January 30, 2018
The Committee’s report examines the potential impact of changes to three key areas: the workforce, funding and the regulatory environment.
The report found that:
- tourism, the creative industries, and the businesses that make up the digital economy are key sectors of the UK’s economy;
- the creative industries employed 1.9 million people across the UK in 2015; and
- the technology and digital sector grew 32% faster last year than the rest of the economy, boosting GDP by around £145 billion a year.
There are, however, a number of areas of potential challenge to these industries as a result of Brexit:
- the overwhelming message from businesses and organisations across the creative industries and tourism sectors was to retain the access to the talent they need from outside the UK, particularly as a large percentage of the international workforce supporting them is made up of EU nationals;
- there is a need for reliable data now about the workforce and possible skills gaps, should this access to talent not be maintained; and
- clarity of proposed revised immigration rules and processes is essential to businesses in the creative industries to allow them time to prepare for any new Brexit environment.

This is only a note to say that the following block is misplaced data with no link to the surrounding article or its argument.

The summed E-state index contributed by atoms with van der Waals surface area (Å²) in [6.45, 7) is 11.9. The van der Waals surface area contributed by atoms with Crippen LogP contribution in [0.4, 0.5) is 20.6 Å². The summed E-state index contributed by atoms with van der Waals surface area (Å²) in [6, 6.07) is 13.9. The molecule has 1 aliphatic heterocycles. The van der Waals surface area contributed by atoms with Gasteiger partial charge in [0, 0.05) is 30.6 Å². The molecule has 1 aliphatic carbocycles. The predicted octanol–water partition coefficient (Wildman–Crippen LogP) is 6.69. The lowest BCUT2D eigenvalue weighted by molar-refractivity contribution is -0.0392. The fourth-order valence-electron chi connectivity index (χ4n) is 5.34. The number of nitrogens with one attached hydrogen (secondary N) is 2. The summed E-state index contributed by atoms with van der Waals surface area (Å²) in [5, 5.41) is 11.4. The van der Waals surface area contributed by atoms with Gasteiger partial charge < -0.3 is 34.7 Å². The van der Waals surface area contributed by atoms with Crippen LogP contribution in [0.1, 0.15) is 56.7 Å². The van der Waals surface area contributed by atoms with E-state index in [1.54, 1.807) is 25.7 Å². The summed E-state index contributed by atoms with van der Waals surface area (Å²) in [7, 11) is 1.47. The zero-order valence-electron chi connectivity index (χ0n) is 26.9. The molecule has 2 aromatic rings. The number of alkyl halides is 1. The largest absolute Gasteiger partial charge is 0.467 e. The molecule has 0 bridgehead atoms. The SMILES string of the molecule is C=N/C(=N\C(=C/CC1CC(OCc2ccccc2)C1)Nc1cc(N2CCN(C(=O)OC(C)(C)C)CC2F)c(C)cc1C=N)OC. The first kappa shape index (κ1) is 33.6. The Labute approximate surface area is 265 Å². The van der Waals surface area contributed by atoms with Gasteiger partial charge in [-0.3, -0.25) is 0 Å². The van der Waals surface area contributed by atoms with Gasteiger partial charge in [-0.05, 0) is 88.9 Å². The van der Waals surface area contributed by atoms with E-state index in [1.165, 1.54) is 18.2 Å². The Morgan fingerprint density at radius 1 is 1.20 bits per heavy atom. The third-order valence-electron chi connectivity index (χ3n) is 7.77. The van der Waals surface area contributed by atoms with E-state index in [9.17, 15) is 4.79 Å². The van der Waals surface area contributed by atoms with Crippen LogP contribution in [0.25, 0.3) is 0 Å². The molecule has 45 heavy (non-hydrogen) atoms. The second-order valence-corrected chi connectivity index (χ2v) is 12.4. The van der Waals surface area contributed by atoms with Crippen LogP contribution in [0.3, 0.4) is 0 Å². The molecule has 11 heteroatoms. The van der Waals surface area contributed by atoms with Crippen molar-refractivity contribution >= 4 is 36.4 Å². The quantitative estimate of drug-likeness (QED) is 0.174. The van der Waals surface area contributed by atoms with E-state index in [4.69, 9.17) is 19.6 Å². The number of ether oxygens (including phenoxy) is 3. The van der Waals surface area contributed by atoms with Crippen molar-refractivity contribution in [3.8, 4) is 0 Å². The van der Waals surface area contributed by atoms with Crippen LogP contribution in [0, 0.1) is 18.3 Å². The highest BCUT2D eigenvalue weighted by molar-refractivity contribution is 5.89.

- a Government mapping exercise setting out precise streams of existing, direct European funding for creative and cultural organisations, and an overview of future funding, should be published in order to assuage current uncertainty over the nature of long-term funding.
- in the telecommunications sector particular uncertainty exists around possible price hikes for UK mobile phone customers using mobile data in the EU post Brexit. The Government must be open and honest about the latest predictions regarding data roaming charges;
- Government action plan describing how UK policy development on data protection will take place after Brexit is now a priority;
- the Government must set out its intentions for co-operation with our European neighbours in respect to copyright protection, including enforcement actions; and
- to address profound industry uncertainty the Government must, as an urgent priority, state its negotiating intentions with respect to the Country of Origin rules framework and set out its contingency plan, should the rules cease to apply after Brexit. In addition, the Government should make clear whether the audio-visual sector will form part of the formal trading negotiations with the EU.
To access the report, click here.